Monday 31 May 2010


The blocks of ironstone
bound by rigid mortar
flake away

like some dry mud cracking
in a shallow hollow
once a pool

or honey coloured cells
in a comb of pointing

A mix far too strong to
take the stone’s expansion
and fall out

slapped in to free a man
from the tedium of

the whole point of pointing
to take the punishment

Inside, with the same care,
the man places people
in a vice

insisting that the words
should be stronger than the
lives they frame

while the words’ own Word waits
to take the strain of our

Friday 28 May 2010

Behaviour management

The subservient female monkey has paused for a moment before grabbling the food being offered to her on the stick so she can check whether the dominant male monkey at the bottom of the cage is aware of what she is about to do lest he expect the treat to be handed over to him or he administer a cuffing because she has taken it instead of him. It was an fascinating process to watch as my godson fed the monkeys at a zoo near Jena when I was there, and I’m glad the photograph caught the moment.

Returning from the short break, and taking part in another of the meetings of the norther Rural Deans, has been a little depressing.

I’d asked for feedback from the Candlemas Convocation to be on the agenda in the hope of flushing out a timetable for receiving the analysis and the Bishops’ response. We were given photocopies of the raw material but told that the Bishops had no intention of analysing it since it had served its purpose in getting us to talk about the message they had wanted to give us.

I’d also had put down the issue of why incumbents hadn’t been copied into letters to Readers inviting those who wished to be considered for the permanent diaconate to contact the Diocesan Director of Ordinands. I was told that it had ‘worked’ since their initiative had provoked the conversations they had wanted to take place.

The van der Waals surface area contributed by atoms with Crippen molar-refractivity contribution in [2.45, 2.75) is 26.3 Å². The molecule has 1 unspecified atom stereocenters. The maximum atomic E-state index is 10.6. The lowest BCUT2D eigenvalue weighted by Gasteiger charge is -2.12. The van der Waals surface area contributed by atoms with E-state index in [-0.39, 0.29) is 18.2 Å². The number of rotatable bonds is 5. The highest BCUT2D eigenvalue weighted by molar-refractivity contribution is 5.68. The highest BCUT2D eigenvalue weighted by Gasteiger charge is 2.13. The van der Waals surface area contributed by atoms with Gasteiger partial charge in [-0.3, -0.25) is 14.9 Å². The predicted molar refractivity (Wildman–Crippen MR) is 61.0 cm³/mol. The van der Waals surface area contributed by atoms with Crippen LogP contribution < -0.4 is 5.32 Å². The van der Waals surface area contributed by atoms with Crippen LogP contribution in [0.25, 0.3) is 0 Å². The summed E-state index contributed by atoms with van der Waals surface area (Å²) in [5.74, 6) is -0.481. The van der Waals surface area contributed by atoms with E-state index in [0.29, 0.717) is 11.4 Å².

The days of being collaborative partners do seem to have given way to our behaviour being prompted and managed. It doesn’t much help that I find that my latest communications about processes they simply want us to follow through with the Diocesan Director of Education (13th February), Diocesan Chief Executive (27th April) and Diocesan Accountant (20th May) each remains without reply.

It was also depressing to be told that the new Government ‘vetting and barring’ procedure is designed to supplement and not replace the endless round of Criminal Record Bureau checks for those who volunteer to work with children and the vulnerable elderly. I had naively assumed that it was to be an improved CRB system the implementation of which would preserve what was important about the old one but reduce both its hassle and its failings. I discover instead that it is the next on the list of additional burdens.

Tuesday 25 May 2010

Monday 24 May 2010

More Erfurt

The second picture yesterday was the boy looking after the wise men's camels and comes from the church next door to the Cathedral. The pair of pictures today are the wise and foolish virgins and come from either side of one of the Cathedral's doors.

Sunday 23 May 2010

Saturday 22 May 2010

Friday 21 May 2010

In Jena again

Each candle on the Communion table at the Stadtkirche in the centre of Jena last Sunday is for one of those confirmed there that morning, including a godchild of mine. It was wonderful to go out for the service and, having travelled the distance, to stay for most of a week, enjoy time with him and his family, renewing acquaintance with Jena and Weimar, and discover new things in Dornberg, Erfurt and Saalfeld.

One of the possible sets of readings for Morning Prayer on the days after Ascension Day (the set which I’ve followed while away) is a preparation for Pentecost. The very first was Moses pointing out that the gifts Bezeal and Oholiab have for building God’s sanctuary- intelligence, knowledge, craftsmanship, artistic design, skill at cutting and setting jewels, ability at carving and teaching - are from the Spirit . So my brief contribution to the Confirmation celebration lunch was a wish for the creativity of the newly confirmed whether with his hands or with his words or with his kindness.